Sebastian is currently completing his Master of Science in Mechanical Engineering at Swiss Federal Institute of Technology Zurich. During his studies, Sebastian spent two academic semesters at University of Illinois at Urbana-Champaign (USA) and one academic semester at the Sino-German College for Graduate Study at Tongji University in Shanghai (China).
In addition to his academic education, he gained professional experience working as an intern for a global airline in innovation management and lean management in Germany and China. Sebastian enjoys travelling and exploring new cultures, diving and playing the saxophone in his leisure time.
In his master thesis, Sebastian investigates consumer preferences and drivers for the purchase, installation and use of energy efficiency technologies in buildings by conducting a survey using preference measurement methodologies. A survey methodology - combining a conjoint experiment powered by Sawtooth Software’s Adaptive Choice-Based Conjoint Analysis (ACBC) and structured questions – will help to better understand product attribute related preferences as well as demographic and personal characteristics ultimately influencing the purchasing decision.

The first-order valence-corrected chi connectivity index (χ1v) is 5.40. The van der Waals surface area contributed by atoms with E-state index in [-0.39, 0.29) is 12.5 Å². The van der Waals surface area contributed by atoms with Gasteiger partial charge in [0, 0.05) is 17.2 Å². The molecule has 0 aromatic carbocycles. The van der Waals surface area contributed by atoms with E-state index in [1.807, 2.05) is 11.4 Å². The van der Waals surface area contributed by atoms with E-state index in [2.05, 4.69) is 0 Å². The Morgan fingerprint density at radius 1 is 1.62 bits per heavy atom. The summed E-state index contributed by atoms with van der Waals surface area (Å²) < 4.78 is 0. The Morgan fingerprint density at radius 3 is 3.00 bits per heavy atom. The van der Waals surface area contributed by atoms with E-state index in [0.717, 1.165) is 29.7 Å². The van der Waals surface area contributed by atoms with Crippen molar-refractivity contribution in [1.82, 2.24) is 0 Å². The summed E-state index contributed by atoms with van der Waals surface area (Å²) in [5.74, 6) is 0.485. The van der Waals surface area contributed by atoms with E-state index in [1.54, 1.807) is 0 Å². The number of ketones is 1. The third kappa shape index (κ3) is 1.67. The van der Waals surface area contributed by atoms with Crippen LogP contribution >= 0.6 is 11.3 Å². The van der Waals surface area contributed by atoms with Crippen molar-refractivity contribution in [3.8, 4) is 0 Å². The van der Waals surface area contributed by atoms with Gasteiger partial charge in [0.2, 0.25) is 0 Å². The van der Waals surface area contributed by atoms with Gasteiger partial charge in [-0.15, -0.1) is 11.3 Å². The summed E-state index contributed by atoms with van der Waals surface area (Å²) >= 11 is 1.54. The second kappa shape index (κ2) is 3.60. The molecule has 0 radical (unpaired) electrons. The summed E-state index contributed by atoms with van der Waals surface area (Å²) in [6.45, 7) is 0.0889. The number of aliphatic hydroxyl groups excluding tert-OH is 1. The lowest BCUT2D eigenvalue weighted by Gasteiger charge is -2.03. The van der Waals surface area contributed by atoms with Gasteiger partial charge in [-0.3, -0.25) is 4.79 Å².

In Europe, final energy consumption in households is approximately as large as the share of transport or electricity generation and a major driver of greenhouse gas emissions. Although several smart home technologies are commercially available, diffusion appears to be moderate. In a technology case study, the theoretical potential of intelligent heating control for residential households has been assessed. The research group can confirm that technology options that allow a reduction of final energy consumption and an increase in thermal comfort at the same time are theoretically viable. However, diffusion of such approaches appears to be low and consumers are locked-in into old thermostat technologies. Therefore, it is of utmost importance to shed light on the determinants and technology attributes driving the adoption of early adopters and potential later-stage end-users. Understanding early adopters is crucial to gain a fundamental knowledge of the early stages of the technology diffusion that aids the realization of a low-carbon society.